As further shown in FIG. 4, the user next pulls either tab 28 or tab 30 in the opposite direction from which such tab was first pulled, and thereby exposes the adhesive layer 16 carried by the rear surface 18 of marker 11,while fully detaching the wrapper 14 from the marker 11. Simply closing thebook B at this point brings the second adhesive layer 16 into contact with its facing page, permanently installing the marker 11 within the book. Themarker installation process is thus significantly simplified and converted into a one-handed operation, as an operator need only grasp one end tab while holding the book open to remove the wrapper, prior to then closing the book. And only one-half as many discrete pieces of wrapper material are left behind, with an attendant decrease in the number of pieces clinging to apparel, due to electrostatic forces and equally decreasing clean-up efforts.
The marker is difficult to visually detect, and does not interfere with normal use of the book. Prior to checkout of the book from a library or book store, a dual status marker, such as marker 41 of FIG. 2, is activated so as to respond to the alternating magnetic field of an EAS system interrogation zone. Such marker 41 is deactivated during the checkout process by magnetizing the high coercive force elements 42, allowing the book to pass through the interrogation zone without detectionof the marker 41 and sounding of an alarm.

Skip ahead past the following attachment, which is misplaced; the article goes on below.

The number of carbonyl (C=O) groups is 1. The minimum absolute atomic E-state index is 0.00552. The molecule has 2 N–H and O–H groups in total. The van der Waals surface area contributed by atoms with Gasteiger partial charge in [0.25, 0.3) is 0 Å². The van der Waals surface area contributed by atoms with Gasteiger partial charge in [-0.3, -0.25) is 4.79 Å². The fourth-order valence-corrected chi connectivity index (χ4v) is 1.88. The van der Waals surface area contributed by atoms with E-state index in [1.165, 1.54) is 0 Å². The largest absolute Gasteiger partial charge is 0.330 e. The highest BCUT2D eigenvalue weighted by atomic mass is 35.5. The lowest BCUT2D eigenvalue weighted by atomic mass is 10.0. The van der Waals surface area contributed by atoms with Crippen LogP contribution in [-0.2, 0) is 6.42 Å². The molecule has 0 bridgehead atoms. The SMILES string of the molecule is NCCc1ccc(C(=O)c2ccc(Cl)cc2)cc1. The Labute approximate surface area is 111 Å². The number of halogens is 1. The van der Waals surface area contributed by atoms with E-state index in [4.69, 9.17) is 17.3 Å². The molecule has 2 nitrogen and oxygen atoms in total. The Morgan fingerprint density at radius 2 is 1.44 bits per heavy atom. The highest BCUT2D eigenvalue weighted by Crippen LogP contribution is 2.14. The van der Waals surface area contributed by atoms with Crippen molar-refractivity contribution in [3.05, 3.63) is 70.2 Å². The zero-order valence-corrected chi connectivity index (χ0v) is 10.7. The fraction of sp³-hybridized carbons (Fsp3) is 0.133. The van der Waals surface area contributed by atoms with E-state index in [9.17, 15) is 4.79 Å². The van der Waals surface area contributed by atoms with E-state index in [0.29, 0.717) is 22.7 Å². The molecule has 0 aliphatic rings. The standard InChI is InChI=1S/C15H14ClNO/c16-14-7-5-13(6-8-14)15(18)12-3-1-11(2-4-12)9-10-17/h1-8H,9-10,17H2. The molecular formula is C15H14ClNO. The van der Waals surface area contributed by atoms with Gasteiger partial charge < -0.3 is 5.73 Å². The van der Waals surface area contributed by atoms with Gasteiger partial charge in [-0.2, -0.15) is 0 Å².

The marker assembly of the present assembly of the present invention has been described hereinabove only in the context of an elongated ferromagnetic marker. The present invention also recognizes that such a marker assembly may also include non-elongated ferromagnetic markers such as the "QUADRATAG" EAS markers manufactured by Minnesota Mining and Manufacturing Company. Similarly, non-magnetic EAS markers, such as those based on microwave and radio frequency detectable devices, may also be assembled to facilitate similar ease of installation.
Also, the wrapper, as described hereinabove, may be formed of any variety of treated materials having reduced adhesive properties when placed against a pressure-sensitive adhesive and the end tab portions of such materials may be formed to enhance the graspability of those tab portions.Thus, for example, the tabs may be crimped, notched, or otherwise modified.
While not being a primary aspect of the present invention, it should also be recognized that the components of the ferromagnetic markers described herein may be made of a wide variety of known materials. Thus, for example, the low-coercive force, high-permeability elongated strips 12 and44 of the respective figures may be formed of permalloy, amorphous ferromagnetic alloys, and other similar low-coercive force materials. Likewise, the magnetizable elements 42, as shown in FIG. 2, while preferably made of a magnetizable material such as vicalloy, may also be formed of blue steel, arnochrome and other ferromagnetic alloys having a coercive force in the range of 50 to several hundred oersteds.